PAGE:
Central Connecticut State University Professor Examines How 9/11 Is Fading From Our MemoriesHistorians in the News
tags: 911, Matthew Warshauer
Matthew Warshauer was lecturing on the Civil War at the Southington Public Library one September a few years ago when he looked outside and saw a banner not unlike thousands of others across the country: 9/11, We Will Never Forget.
But it got the Central Connecticut State University history professor wondering how long that sentiment would hold true.
“Here I am trying to remind people … of literally the biggest conflict in American history, and nobody remembers it,” he said of his work related to the Civil War. “So it got me thinking about historical memory. How long will we remember [9/11]?”…
Even though they are too young to have any memories of Sept. 11, 2001, Warshauer argues that the generation after the millennials — people born between 2000 and 2020 — should be referred to as the 9/11 Generation.
“This is a generation that has been fundamentally shaped by the attacks and the American response,” he said….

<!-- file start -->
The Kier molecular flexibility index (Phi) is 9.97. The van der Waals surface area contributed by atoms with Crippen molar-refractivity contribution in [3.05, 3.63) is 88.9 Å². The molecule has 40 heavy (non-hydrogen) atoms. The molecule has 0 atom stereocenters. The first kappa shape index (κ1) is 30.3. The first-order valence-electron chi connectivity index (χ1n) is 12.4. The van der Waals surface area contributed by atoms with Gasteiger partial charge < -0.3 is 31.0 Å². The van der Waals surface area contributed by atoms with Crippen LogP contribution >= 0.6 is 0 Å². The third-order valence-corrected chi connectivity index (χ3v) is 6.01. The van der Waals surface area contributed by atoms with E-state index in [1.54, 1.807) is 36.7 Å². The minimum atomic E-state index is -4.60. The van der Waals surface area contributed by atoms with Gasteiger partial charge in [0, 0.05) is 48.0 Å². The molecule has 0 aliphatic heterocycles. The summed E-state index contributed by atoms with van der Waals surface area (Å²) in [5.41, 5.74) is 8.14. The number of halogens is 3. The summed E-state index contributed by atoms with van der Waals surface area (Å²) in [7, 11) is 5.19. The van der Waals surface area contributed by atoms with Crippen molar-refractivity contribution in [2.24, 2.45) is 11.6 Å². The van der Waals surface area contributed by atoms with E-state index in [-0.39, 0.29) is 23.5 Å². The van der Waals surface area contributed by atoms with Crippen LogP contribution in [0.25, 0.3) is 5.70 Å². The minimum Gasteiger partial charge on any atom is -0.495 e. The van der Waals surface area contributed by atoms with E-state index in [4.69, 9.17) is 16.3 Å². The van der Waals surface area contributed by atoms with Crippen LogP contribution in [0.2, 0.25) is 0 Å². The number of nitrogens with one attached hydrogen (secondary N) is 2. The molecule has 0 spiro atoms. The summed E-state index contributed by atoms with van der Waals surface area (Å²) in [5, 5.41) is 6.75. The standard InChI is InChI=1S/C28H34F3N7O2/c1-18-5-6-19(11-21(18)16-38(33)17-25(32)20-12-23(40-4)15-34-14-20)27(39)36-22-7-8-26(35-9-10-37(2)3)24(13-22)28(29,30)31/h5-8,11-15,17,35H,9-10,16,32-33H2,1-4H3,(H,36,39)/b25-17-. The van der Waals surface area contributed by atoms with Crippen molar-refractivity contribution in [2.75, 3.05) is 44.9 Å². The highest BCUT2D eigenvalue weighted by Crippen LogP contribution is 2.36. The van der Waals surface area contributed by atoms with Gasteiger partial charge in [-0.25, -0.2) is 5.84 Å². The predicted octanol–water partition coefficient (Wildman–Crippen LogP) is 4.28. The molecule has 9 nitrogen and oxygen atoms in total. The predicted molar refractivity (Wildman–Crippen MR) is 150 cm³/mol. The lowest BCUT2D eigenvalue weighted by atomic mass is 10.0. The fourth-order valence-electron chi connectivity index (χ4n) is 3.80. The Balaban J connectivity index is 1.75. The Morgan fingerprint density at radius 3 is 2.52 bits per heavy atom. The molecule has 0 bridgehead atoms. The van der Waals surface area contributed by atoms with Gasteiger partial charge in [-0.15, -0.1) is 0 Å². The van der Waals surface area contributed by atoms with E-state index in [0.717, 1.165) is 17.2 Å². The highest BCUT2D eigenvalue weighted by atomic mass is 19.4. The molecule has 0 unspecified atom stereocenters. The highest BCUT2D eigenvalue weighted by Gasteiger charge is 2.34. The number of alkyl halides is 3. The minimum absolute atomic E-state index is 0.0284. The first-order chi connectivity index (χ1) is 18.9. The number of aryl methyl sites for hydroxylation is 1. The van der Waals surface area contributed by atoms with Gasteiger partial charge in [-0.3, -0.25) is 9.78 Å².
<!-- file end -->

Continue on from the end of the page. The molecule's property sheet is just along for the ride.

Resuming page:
So, two years ago, Warshauer started teaching a course at CCSU called “9/11 Generation,” aimed at educating young students about the event.
Some students come to the course “with zero knowledge” of 9/11, he said.
“That’s been the most fascinating thing,” Warshauer said. “It dawned on me: In another two years, my students are going to have absolutely no emotional connection or memory of 9/11 at all. The subject is merely going to be another history class to them, which blows my mind.”…
comments powered by Disqus
- Historians at the Rochester Institute of Technology are bolstering Wikipedia’s archive of entries on women’s history
- "Multiple Steves and Pauls": A History Panel Sets Off a Diversity Firestorm
- University of Washington Dean defends the liberal arts degree on economic grounds
- David S. Wyman, author of "The Abandonment of the Jews," has died at age 89
- Jon Meacham finds new meaning in the Age of Trump in Barbara Tuchman’s work on “The March of Folly”